Commemorating the 81st Anniversary of the Warsaw Ghetto Uprising: Roman Dziarski on the Relevance of the Holocaust Today

The Warsaw Ghetto Uprising started on April 19th, 1943. For 27 days, a few hundred young Jewish men and women, poorly armed with a few pistols and homemade grenades, fought and resisted the powerful German army that was determined to burn and level the ghetto to the ground and kill all its inhabitants. This was the largest Jewish armed resistance effort and the first uprising against the Nazi occupation in World War II. Prior to the uprising, the Nazis had already murdered most of the 460,000 Jews from the ghetto, and the uprising could not prevent the Nazis from murdering most of the Jews who remained. Altogether, the Nazis murdered more Jews from the Warsaw Ghetto than all the Jews from Western Europe, and more than twice the death toll from atomic bombs in Hiroshima and Nagasaki combined.

Roman Dziarski is the author of How We Outwitted and Survived the Nazis: The True Story of the Holocaust Rescuers, Zofia Sterner and Her Family, published by Academic Studies Press in 2023. The book describes how the author’s aunt, Zofia Sterner, her Jewish husband, and the rest of his family, survived WWII and rescued many Jews from the Warsaw Ghetto. The book is a stark reminder how horrific the Holocaust was and how important it is to remain human under the most inhumane conditions.

How We Outwitted and Survived the Nazis is available from Academic Studies Press or wherever books are sold.

Here, Dziarski shares his thoughts on why, after eighty one years, the Holocaust is still relevant today.

While thinking about and commemorating the Warsaw Ghetto Uprising, the reader may ask whether this uprising, the Holocaust, and the Second World War, which occurred over eighty years ago, are still relevant today.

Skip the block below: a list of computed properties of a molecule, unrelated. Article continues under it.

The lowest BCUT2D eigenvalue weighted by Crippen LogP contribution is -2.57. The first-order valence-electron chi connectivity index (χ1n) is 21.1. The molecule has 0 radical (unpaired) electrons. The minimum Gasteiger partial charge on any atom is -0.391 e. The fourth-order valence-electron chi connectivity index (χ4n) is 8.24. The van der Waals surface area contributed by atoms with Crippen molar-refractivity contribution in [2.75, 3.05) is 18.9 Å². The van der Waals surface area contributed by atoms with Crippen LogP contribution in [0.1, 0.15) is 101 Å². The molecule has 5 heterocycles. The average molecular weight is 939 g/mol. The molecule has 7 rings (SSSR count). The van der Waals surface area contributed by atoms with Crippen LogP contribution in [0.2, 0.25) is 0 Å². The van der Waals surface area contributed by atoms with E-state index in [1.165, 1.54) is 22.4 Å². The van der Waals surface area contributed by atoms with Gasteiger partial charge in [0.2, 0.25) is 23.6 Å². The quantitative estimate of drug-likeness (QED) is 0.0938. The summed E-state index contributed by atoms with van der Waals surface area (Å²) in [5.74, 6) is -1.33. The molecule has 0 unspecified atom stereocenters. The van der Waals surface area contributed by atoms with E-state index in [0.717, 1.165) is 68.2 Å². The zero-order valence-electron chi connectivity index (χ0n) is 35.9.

I argue that they are still relevant. The human cost and loss of life in WWII were unprecedented: six million Jews—the majority of European Jews—perished. Worldwide, about 80 million people were killed in WWII—55 million civilians and 25 million military personnel. It is hard to envision the faces of all 80 million people who lost their lives in WWII. But looking at the pictures and faces of Jews in the Warsaw Ghetto who were led to their deaths, we can imagine the suffering of all the victims of WWII.

Rafael Scharf wrote about one Jewish child, who asked: “‘Mummy, when they kill us, will it hurt?’ ‘No, my dearest, it will not hurt. It will only take a minute.’ [she answered] It only took a minute—but it is enough to keep us awake till the end of time.” [1] Millions of children among the 55 million civilians murdered in WWII probably asked this question. We should never forget that as we ponder whether this could happen again.

When I was growing up after WWII, the collective memory of the horrors of the war was so strong that I thought that there would be no more wars. Unfortunately, I was wrong, as tragically many wars and genocides have occurred since WWII all over the world. We have seen appalling footage of horrifying genocides, bombings, and artillery, rocket, and tank attacks in Vietnam, Rwanda, Congo, Yugoslavia, Chechnya, Iraq, Syria, Afghanistan, Yemen, and now Ukraine and Gaza—and thousands of civilians fleeing for safety, just as in WWII.

The perpetrators always have their reasons and justifications. For the Nazis, it was a desire for Lebensraum (living space) and a belief in the superiority of the Germanic peoples (Herrenvolk—the master race) and the inferiority of other races, especially Jews and Slavs, whom they regarded as Untermensch (subhuman). In the brutal war in Ukraine, the propaganda from authoritarian Russia is cynically exploiting the alliance that existed between Ukrainian nationalists and Hitler during WWII. They have termed the democratic government in Ukraine and its people, who just want to live in peace, as Nazis.